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Torso of a man

The delicately carved torso presents an idealized depiction of the upper body of a man. This type of representation is characteristic for the Ptolemaic Period, when anatomical features were generalized in order to be easily recognizable. Details of the human body are alluded to rather than elaborated, and the plastic qualities of the human flesh are often ignored, with arms and legs presenting the same appearance, whether they are held straight or flexed. The only indication of musculature in this sculpture is the slight curvature of the pectorals. Another Ptolemaic feature is a distinct lengthening of the torso, combined with a narrowing of the waist.

Hieroglyphic inscriptions are preserved on the back pillar of the sculpture. The hieroglyphs are written from right to left and are often of poor quality and randomly placed. The use of specific signs and writing styles dates this sculpture in the Ptolemaic Period.

"Atum-nehet, in peace,

the revered one, the praised one

1 Hathor, mistress of Hetepet, Atum-nehet, in peace [...]

2 [...] The Golden One, your Majesty [...] the statue of the Golden One [...]

3 [...] so that he will give [invocation offerings] of fowl, ox, bread and beer [...]"

The text mentions Atum-nehet twice, a name which occurs only rarely and literally translates to "Atum who sits in the Sycamore", to be interpreted as a deity associated with a local tree of importance.

The text also contains several references to the goddess Hathor. "The Golden One" and "mistress of Hetepet" are epithets. Hetepet can indicate vulva, (sexual) fulfilment or offering, but was also a cult location near Heliopolis. The third column contains a typical offering formula.

A comparative sculpture is the torso of Hor-wer, now in the Walters Art Museum. Characteristic for the Ptolemaic Period are the lack of emotion in the facial features and the elegant form of the figure. According to the inscription on the back pillar, Hor-wer was a priest who served three of the gods of the Theban area: Amen-Re, Min and Khonsu.

Another Ptolemaic statue, that of the dignitary Hor in the Louvre, displays the typical narrowing of the waist, thought the torso does not bear the trademark lengthening of the Ptolemaic Period. The skilful modelling is evident in the treatment of the pectorals and umbilical region.

Historical background

Under Ptolemaic rule, Egypt flourished and Egyptian civilisation assumed a new appearance. In administration, the country was organised on Greek lines with Greek becoming the official language; in art, new ideas and sculptors were introduced from the Greek world, profoundly affecting the age-old traditions and conventions of Egyptian art in Ptolemaic art centres. Pharaonic administrative and religious centres at Thebes, Memphis and Tanis were replaced by Alexandria, a new capital city on the shores of the Mediterranean, which was geographically closer to the Greek homeland.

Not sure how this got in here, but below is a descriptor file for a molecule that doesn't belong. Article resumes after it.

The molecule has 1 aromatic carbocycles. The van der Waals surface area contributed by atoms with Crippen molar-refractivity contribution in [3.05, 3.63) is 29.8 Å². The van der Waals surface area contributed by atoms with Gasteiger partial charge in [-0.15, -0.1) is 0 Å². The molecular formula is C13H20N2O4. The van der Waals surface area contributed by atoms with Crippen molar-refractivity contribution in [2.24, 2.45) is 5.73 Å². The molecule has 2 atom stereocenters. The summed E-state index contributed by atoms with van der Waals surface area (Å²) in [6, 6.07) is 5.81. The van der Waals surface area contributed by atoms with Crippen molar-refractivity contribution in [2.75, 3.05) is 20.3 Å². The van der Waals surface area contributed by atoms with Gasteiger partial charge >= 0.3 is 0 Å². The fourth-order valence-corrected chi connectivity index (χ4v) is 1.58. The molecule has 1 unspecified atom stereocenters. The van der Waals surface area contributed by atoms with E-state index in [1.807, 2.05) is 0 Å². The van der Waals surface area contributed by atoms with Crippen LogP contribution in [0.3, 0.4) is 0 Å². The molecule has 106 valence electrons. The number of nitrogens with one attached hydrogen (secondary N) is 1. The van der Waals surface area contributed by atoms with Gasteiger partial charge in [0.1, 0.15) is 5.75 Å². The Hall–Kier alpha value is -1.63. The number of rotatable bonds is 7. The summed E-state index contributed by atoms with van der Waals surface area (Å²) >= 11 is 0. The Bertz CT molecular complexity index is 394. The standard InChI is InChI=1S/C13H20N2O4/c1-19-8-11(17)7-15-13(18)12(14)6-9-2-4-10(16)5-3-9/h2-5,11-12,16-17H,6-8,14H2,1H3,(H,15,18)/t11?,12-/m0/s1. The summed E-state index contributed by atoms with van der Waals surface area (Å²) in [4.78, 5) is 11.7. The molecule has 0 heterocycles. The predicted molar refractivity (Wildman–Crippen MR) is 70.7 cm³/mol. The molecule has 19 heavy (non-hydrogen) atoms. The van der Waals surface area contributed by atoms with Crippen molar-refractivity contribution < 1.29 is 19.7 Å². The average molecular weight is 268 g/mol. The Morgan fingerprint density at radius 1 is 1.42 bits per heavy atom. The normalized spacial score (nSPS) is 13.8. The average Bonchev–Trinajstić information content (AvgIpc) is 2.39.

In Ptolemaic times, rulers were depicted in alternatively Egyptian or Greek style. This is the result of how kingship was experienced in that period. The Ptolemies were the descendants of Ptolemy (ca. 367 - 283 B.C.), a Macedonian general and personal friend of Alexander the Great, who conquered Egypt in 332 B.C. Upon the latter's death in 323 B.C., Ptolemy took control of Egypt as appointed satrap, in the name of the joint kings Philip III and Alexander IV. In 306 he declared himself Basileus (personal Macedonian king) and in 305 Pharaoh (national Egyptian king), and thus became the founder of the Ptolemaic Dynasty, which ended with Cleopatra VII's suicide following the Roman conquest of Egypt (30 B.C.). The difference between those two types of kingship was considerable. This way, every aspect of the Hellenistic kingdom was separated in two parts: an Egyptian and a new Greek part. Despite this Greek rule, traditional Egyptian art remained largely unaffected, although there were some typical differences.

Literature

- ANDREU G., et al., L'Egypte ancienne au Louvre, Paris 1997.

- CAPART J., L'art égyptien. Choix de documents, Tome II La Statuaire, Brussels 1942.

- CORTEGGIANI J.-P., The Egypt of the Pharaohs at the Cairo Museum, Paris 1986.

- DONADONI S., Egyptian Museum Cairo, Milan 1969.

- HÖLBL G., 'Ptolemaic Period', in REDFORD D.B. (ed.), The Oxford Encyclopedia of Ancient Egypt. Volume 3, Oxford 2001, p.76-85.

- HÖLZL R., Meisterwerke der Ägyptisch-Orientalischen Sammlung, Vienna 2007.

- JAMES T.G.H. & DAVIES W.V., Egyptian Sculpture, London 1983.

Object information

Material:
Peridotite
Date and place:
Egypt, Ptolemaic Period (332 - 31 BC)
Dimensions:
14 x 16 cm
Provenance:
Acquired on the New York art market, 2013; Christie's New York, 5 December 2012, lot 143; Private collection, Geneva; Bought on the Paris Art Market, 1970s.

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